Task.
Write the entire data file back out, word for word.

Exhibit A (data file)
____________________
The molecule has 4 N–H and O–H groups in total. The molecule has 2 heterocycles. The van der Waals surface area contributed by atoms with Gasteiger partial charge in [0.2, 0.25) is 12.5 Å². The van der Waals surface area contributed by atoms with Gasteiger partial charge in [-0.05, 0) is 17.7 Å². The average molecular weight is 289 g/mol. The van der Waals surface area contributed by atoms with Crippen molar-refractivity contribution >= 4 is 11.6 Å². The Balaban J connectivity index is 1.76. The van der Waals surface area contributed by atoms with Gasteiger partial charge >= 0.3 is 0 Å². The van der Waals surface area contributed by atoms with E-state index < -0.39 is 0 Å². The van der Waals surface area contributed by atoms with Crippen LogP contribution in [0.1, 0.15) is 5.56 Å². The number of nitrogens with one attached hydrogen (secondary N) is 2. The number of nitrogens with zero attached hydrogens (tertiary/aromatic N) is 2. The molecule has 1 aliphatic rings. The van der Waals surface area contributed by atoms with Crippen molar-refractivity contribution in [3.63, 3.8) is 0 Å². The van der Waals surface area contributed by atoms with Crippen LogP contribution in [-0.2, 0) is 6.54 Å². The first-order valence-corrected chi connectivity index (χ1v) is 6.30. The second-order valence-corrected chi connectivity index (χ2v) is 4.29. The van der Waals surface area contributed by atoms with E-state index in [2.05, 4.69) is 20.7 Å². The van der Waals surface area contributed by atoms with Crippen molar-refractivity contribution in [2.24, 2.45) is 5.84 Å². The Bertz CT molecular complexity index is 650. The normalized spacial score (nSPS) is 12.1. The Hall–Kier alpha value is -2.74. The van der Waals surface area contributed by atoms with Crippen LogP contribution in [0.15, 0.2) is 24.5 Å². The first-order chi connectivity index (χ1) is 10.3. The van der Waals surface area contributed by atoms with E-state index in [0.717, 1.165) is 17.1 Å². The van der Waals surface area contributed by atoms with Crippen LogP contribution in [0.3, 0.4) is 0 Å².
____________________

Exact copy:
The molecule has 4 N–H and O–H groups in total. The molecule has 2 heterocycles. The van der Waals surface area contributed by atoms with Gasteiger partial charge in [0.2, 0.25) is 12.5 Å². The van der Waals surface area contributed by atoms with Gasteiger partial charge in [-0.05, 0) is 17.7 Å². The average molecular weight is 289 g/mol. The van der Waals surface area contributed by atoms with Crippen molar-refractivity contribution >= 4 is 11.6 Å². The Balaban J connectivity index is 1.76. The van der Waals surface area contributed by atoms with Gasteiger partial charge >= 0.3 is 0 Å². The van der Waals surface area contributed by atoms with E-state index < -0.39 is 0 Å². The van der Waals surface area contributed by atoms with Crippen LogP contribution in [0.1, 0.15) is 5.56 Å². The number of nitrogens with one attached hydrogen (secondary N) is 2. The number of nitrogens with zero attached hydrogens (tertiary/aromatic N) is 2. The molecule has 1 aliphatic rings. The van der Waals surface area contributed by atoms with Crippen molar-refractivity contribution in [3.63, 3.8) is 0 Å². The van der Waals surface area contributed by atoms with Crippen LogP contribution in [-0.2, 0) is 6.54 Å². The first-order valence-corrected chi connectivity index (χ1v) is 6.30. The second-order valence-corrected chi connectivity index (χ2v) is 4.29. The van der Waals surface area contributed by atoms with E-state index in [2.05, 4.69) is 20.7 Å². The van der Waals surface area contributed by atoms with Crippen molar-refractivity contribution in [2.24, 2.45) is 5.84 Å². The Bertz CT molecular complexity index is 650. The normalized spacial score (nSPS) is 12.1. The Hall–Kier alpha value is -2.74. The van der Waals surface area contributed by atoms with Crippen LogP contribution in [0.15, 0.2) is 24.5 Å². The first-order chi connectivity index (χ1) is 10.3. The van der Waals surface area contributed by atoms with E-state index in [0.717, 1.165) is 17.1 Å². The van der Waals surface area contributed by atoms with Crippen LogP contribution in [0.3, 0.4) is 0 Å².